While a debate has sparked in the UK over choice between “soft” and “hard” trade relations with the EU, adoption of the “Canadian option” in regulating the UK-EU relationship is a hard choice. While reaching an agreement with Canada took seven years, Johnson and his team continue to promise its possibility before the end of the year. A Canada-style deal would not be promising for the UK. According to the London-based National Institute of Economic and Social Research, under the “Canadian option”, the UK economy would diminish by 3.5 percent within a decade, i.e. a decline of 90 billion dollars or nearly 1,100 dollars per capita per year forever.
According to economic researcher Martin Sandbu, “a hard Brexit … stands to exacerbate the polarising characteristics of the UK’s existing economic model and harshen the social tensions to which it has given rise”. For instance, it will severely hurt manufacturing companies that rely on European supply chains, such as Nissan or Jaguar Land Rover, which rely on sending parts and widgets back and forth across Europe’s borders. According to McKinsey, intermediate goods traded with Europe alone now make up roughly a quarter of Britain’s imports and exports.
The matter will constitute a particular catastrophe for heavy industries. Apple can ship lightweight electronics from factories in China, but in heavier industries such as auto and aviation, production tends to be regional, for instance in North America or East Asia, rather than global. Therefore, it will be difficult for British industrial manufacturing firms to replace contracts lost in France or Germany with others in South Korea and Thailand, for instance.
Brexit will also hit trade in services, or at least those benefiting from the existence of relations with Europe. Thus, the City of London will lose the so-called “passporting” rights that allow banks to sell services into the single market without the need for extra licenses. Global financial centers grow essentially by servicing regional markets, as New York does for the United States or Hong Kong for China. Therefore, London will suffer as it distances itself from its European base as banks and brokerages shift divisions to Frankfurt or Dublin.
However, services are likely to be more resilient than manufacturing. Trade in services continues to grow strongly around the world, in contrast to the exchange of goods. If Britain manages to sign post-Brexit trade deals with countries such as the US and Japan, it is likely to seek favorable conditions for its service industries. Besides, trade in services is less vulnerable to problems of distance, which means that British banks or consultants are more likely than manufacturers to be able to replace European contracts with others elsewhere in the world, for instance in Asia.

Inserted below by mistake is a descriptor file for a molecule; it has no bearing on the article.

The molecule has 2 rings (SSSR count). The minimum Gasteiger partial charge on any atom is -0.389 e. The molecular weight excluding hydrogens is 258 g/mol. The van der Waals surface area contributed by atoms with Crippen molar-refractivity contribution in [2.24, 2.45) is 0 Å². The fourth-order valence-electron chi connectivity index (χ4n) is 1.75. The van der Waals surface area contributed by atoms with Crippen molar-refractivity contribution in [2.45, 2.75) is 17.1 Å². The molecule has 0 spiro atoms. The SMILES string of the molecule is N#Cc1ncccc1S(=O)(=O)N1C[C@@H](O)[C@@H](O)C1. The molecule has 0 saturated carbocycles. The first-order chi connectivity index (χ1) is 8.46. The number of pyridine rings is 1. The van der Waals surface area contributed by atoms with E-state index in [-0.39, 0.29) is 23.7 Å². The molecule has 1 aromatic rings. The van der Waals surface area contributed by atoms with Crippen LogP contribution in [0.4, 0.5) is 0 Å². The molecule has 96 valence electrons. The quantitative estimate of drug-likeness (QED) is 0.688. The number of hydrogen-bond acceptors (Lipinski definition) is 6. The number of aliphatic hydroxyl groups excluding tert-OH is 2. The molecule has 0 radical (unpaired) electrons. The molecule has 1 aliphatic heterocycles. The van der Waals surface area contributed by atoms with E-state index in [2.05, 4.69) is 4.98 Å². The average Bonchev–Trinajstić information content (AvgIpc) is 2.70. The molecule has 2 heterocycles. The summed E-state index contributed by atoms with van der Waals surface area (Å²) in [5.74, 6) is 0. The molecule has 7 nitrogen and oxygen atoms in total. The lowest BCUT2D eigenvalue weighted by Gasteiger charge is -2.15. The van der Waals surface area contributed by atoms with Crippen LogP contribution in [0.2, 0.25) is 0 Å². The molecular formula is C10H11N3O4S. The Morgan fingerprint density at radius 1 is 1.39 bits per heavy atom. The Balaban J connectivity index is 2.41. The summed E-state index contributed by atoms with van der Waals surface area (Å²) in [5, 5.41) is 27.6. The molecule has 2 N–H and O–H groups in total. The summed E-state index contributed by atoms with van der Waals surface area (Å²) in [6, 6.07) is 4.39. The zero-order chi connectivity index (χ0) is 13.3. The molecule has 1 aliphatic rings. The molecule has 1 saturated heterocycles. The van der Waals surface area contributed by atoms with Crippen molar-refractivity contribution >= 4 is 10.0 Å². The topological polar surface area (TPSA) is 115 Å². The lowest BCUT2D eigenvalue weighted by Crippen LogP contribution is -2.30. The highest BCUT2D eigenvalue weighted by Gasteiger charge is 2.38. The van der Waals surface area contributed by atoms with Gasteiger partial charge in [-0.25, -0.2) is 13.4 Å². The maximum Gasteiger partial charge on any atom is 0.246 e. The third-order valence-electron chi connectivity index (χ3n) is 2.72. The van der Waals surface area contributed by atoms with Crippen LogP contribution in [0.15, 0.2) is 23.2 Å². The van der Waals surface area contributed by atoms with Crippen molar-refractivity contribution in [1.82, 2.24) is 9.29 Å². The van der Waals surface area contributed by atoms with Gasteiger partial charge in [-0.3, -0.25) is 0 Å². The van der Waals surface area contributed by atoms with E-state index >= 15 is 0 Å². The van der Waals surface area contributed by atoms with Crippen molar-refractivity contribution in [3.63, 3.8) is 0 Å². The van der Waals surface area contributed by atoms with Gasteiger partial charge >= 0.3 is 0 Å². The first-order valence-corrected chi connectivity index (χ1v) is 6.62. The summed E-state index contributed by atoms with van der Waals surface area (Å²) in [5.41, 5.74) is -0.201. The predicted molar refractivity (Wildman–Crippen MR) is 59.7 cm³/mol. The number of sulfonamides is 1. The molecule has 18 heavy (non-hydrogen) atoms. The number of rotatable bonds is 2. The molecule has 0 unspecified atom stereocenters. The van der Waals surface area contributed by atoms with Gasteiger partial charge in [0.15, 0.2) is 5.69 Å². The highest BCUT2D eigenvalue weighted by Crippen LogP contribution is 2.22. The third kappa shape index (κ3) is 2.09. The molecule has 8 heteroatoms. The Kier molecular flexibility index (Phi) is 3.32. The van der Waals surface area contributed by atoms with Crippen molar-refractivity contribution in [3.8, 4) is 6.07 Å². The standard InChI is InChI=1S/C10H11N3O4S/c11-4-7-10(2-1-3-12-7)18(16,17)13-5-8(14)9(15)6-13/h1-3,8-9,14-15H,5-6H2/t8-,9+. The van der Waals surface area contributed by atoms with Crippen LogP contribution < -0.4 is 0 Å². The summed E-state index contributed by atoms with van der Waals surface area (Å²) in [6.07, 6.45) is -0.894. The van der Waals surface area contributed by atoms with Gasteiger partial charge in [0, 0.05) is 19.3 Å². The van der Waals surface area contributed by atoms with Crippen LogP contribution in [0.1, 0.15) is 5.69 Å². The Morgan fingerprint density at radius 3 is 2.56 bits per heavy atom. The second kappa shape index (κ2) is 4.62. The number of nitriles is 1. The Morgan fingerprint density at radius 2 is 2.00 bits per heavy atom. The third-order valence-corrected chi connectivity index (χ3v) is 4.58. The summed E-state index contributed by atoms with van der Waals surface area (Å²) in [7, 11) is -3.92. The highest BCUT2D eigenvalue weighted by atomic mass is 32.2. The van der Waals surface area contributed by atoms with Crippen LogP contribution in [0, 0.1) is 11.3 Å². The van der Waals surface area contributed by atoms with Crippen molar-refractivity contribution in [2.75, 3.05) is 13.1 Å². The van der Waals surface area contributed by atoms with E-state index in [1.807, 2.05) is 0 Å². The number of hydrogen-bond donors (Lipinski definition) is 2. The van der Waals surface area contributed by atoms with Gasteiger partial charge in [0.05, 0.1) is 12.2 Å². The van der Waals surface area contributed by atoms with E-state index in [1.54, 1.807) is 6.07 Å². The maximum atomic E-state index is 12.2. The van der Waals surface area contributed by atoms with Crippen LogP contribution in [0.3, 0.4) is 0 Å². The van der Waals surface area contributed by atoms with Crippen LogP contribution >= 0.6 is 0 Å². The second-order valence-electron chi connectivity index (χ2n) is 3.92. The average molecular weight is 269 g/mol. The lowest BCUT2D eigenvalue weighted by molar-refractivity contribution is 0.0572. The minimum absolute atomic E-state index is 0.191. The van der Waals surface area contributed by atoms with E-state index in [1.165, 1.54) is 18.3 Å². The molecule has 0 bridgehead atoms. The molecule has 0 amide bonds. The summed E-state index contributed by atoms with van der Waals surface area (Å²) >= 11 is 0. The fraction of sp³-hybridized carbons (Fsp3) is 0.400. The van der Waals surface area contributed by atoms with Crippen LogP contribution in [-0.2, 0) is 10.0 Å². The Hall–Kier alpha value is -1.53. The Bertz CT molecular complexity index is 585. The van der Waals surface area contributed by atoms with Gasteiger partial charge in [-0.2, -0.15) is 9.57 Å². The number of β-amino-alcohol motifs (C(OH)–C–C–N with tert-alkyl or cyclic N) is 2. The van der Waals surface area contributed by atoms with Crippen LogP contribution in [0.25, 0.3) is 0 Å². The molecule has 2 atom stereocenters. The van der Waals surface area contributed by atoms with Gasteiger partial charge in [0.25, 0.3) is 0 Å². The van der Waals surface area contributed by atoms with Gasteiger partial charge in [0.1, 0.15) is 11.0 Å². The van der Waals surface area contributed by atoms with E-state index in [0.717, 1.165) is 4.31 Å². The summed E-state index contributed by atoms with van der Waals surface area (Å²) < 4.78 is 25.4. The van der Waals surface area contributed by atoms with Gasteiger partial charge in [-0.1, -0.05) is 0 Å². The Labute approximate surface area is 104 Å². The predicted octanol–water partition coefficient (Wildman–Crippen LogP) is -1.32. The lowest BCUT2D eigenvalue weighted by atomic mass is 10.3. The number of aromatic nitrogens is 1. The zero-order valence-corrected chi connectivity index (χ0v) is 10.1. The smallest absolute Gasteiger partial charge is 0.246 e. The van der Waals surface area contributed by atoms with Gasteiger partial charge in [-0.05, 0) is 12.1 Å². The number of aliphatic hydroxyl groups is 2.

Searching for a “new deal” despite the pandemic challenge
Britain’s post-Brexit position is not miserable. Predictions that the UK would plunge into recession have not materialized (even if this was caused by the pandemic anyway). It is worth recalling that Britain’s growth rate has been well above those of Germany and France over recent years. Therefore, the UK is likely to remain one of the world’s 10 largest ‒ and most competitive ‒ economies for many decades.
It seems that the UK will benefit from the globalization dilemma itself which manifested itself on the occasion of the coronavirus pandemic. Harvard University economist Dani Rodrik refers to the “political trilemma” of globalization, in which deep global integration is incompatible with both national sovereignty and democratic accountability. Nations, he suggests, must pick two of these three things. Britain has decided to set its own rules and run its own institutions but at the cost of giving up the economic benefits that hyperglobalization often brings.
Accordingly, an ideological debate has been going on, as yet timidly, in the UK that explores the features of the country’s post-Brexit future, while the world seeks to find its way and explore the outcomes of its position at the post-coronavirus pandemic stage. Johnson continues to believe that Britain can become more economically open and more in control of its own destiny. More cautious Brexit advocates think that leaving the EU might create a new Britain that grows more slowly but is more democratic and equitable.
The experience of dealing with the coronavirus challenge has doubtlessly embarrassed the agenda of UK-EU negotiations. It may escalate levels of tension in the relations between both sides amidst tendency by London and the Europeans to stick to fundamentals in the principles of the main topics of this relationship.
In the long run, there are many ways in which Brexit could turn out to be a good deal. As an institution, the EU may prosper over the coming decade. But if it does not, Britain’s decision to leave may become fortuitously useful and a reasonable option. Britain boasts an economic and political space that would enable it to figure out new routes to prosperity, as was done by South Korea and Singapore. Britain boasts the essentials of leadership in the kinds of industries that will support future global growth, from renewable energy and artificial intelligence to online education.
The risks of claiming the possession of an antidote to globalization according to London’s aspirations should not be underestimated. Despite its embarrassing contexts, the world’s experience with the coronavirus epidemic has revealed, unlike what is heralded by harbingers of the doom of globalization, the world’s need of multilateralism and more openness and cooperation. For example, it has become certain that scientific globalization is the only way to combat a threat that endangers the entire mankind.